Type 2 Diabetes: “Remission” is a Reality

Yes, it’s true, it is possible to Reverse Type 2 Diabetes! With proper guidance and motivation, when the complications of diabetes have still not set in, it is possible to reverse diabetes and lead a normal life again. Scientifically, reversal is better termed as remission, as the basic pathogenesis of diabetes still exists, and the person is always at the risk of having high sugars again.  Reversal or Remission can be attained via lifestyle changes or bariatric surgery and is defined as an Hba1c  < 6.5% (< 48 mmol/mol) at least 3 months after cessation of glucose-lowering medicines. 

The term “remission” should be used to describe a sustained metabolic improvement in type 2 diabetes to near-normal levels. “Diabetes doesn’t get cured. The underlying abnormalities are still there, therefore Hba1c testing should be done at least yearly, along with routine monitoring for diabetes-related complications, including retinal screening, renal function assessment, foot exams, and cardiovascular risk factor testing.

To understand reversal or remission, its important to know that

Type 2 diabetes is simply caused by excess fat within the liver and pancreas. In the liver, this fat causes a poor response to insulin and produces too much glucose. In the pancreas, the fat inhibits insulin secretion.  With proper guidance for lifestyle intervention, healthy weight can be achieved and this loss of visceral fat helps in the overall metabolic improvement and attainment of normoglycaemia.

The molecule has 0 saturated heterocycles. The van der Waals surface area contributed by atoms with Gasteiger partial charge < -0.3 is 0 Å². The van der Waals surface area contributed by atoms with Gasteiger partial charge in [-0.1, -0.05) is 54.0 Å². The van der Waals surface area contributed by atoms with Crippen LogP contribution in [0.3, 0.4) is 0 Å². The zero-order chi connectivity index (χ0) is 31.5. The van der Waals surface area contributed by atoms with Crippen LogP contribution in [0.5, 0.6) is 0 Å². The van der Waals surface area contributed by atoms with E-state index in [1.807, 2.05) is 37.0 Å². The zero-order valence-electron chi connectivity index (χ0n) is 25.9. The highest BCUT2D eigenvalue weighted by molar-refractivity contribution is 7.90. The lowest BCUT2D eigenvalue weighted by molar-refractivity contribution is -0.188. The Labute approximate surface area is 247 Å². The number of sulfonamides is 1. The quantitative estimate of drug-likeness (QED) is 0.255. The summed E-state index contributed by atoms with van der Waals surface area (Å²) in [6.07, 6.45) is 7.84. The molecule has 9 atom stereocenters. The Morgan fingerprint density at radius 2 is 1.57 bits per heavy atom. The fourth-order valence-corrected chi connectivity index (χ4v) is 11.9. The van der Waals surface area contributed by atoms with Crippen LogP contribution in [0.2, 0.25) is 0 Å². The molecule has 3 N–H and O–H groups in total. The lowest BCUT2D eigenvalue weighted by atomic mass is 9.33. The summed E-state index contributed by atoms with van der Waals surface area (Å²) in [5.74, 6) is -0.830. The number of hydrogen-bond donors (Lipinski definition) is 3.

Dietary interventions in the form of Very Low Caloric Diet (600-700 cal/day)or Low-calorie diet (900-1000 cal/day) are tailor-made for each individual, keeping in mind that all micronutrients should be covered up. Patient commitment and motivation are of utmost importance to achieve the desired results, which are possible. Gradually reducing the ongoing anti-diabetic medicines, regular self-glucose monitoring and awareness of hypoglycemia (low sugar), are very important. Along with this moderate amount of exercise is equally important, starting at 20-30 minutes building to 60-90 minutes.

Sometimes  “partial” remission  (HbA1c <6.5 without glycemic control medications for 1 year) or “complete” remission (HbA1c <5.7 without glycemic control medications for 1 year) have been defined by experts, but still all patients need to be aware that yearly check-ups and continuous efforts would be required to maintain these values, as diabetes is a progressive disease.

Diabetes is a major public health epidemic despite recent advances in both pharmaceutical and technological treatment options. If you have been recently diagnosed with diabetes and do not have any other disease-related complications, you are the right candidate for Reversal/Remission.